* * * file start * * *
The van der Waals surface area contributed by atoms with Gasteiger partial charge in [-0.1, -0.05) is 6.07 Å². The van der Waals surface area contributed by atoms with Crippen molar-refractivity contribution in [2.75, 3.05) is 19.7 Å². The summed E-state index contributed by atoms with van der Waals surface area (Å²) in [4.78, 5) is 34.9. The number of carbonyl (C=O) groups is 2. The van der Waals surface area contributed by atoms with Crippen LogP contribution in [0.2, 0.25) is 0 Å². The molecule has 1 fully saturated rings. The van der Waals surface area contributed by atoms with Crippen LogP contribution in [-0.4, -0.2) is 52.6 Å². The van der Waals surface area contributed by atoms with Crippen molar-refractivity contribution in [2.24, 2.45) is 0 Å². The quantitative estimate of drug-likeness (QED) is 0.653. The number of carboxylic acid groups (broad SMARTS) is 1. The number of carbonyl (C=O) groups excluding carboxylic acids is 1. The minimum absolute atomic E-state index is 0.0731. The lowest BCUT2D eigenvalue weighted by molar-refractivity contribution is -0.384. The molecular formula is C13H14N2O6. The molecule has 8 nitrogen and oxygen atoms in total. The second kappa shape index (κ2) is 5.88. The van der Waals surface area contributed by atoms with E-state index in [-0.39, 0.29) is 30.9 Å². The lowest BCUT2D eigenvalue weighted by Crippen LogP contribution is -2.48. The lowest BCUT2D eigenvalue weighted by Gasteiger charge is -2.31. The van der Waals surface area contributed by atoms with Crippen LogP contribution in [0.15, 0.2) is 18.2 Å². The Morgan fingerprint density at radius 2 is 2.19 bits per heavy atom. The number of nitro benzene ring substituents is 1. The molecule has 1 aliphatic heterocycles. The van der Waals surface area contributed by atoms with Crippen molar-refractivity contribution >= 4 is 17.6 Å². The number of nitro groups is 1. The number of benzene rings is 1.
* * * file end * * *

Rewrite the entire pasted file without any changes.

The van der Waals surface area contributed by atoms with Gasteiger partial charge in [-0.1, -0.05) is 6.07 Å². The van der Waals surface area contributed by atoms with Crippen molar-refractivity contribution in [2.75, 3.05) is 19.7 Å². The summed E-state index contributed by atoms with van der Waals surface area (Å²) in [4.78, 5) is 34.9. The number of carbonyl (C=O) groups is 2. The van der Waals surface area contributed by atoms with Crippen LogP contribution in [0.2, 0.25) is 0 Å². The molecule has 1 fully saturated rings. The van der Waals surface area contributed by atoms with Crippen LogP contribution in [-0.4, -0.2) is 52.6 Å². The van der Waals surface area contributed by atoms with Crippen molar-refractivity contribution in [2.24, 2.45) is 0 Å². The quantitative estimate of drug-likeness (QED) is 0.653. The number of carboxylic acid groups (broad SMARTS) is 1. The number of carbonyl (C=O) groups excluding carboxylic acids is 1. The minimum absolute atomic E-state index is 0.0731. The lowest BCUT2D eigenvalue weighted by molar-refractivity contribution is -0.384. The molecular formula is C13H14N2O6. The molecule has 8 nitrogen and oxygen atoms in total. The second kappa shape index (κ2) is 5.88. The van der Waals surface area contributed by atoms with E-state index in [-0.39, 0.29) is 30.9 Å². The lowest BCUT2D eigenvalue weighted by Crippen LogP contribution is -2.48. The lowest BCUT2D eigenvalue weighted by Gasteiger charge is -2.31. The van der Waals surface area contributed by atoms with Crippen LogP contribution in [0.15, 0.2) is 18.2 Å². The Morgan fingerprint density at radius 2 is 2.19 bits per heavy atom. The number of nitro benzene ring substituents is 1. The molecule has 1 aliphatic heterocycles. The van der Waals surface area contributed by atoms with Crippen molar-refractivity contribution >= 4 is 17.6 Å². The number of nitro groups is 1. The number of benzene rings is 1.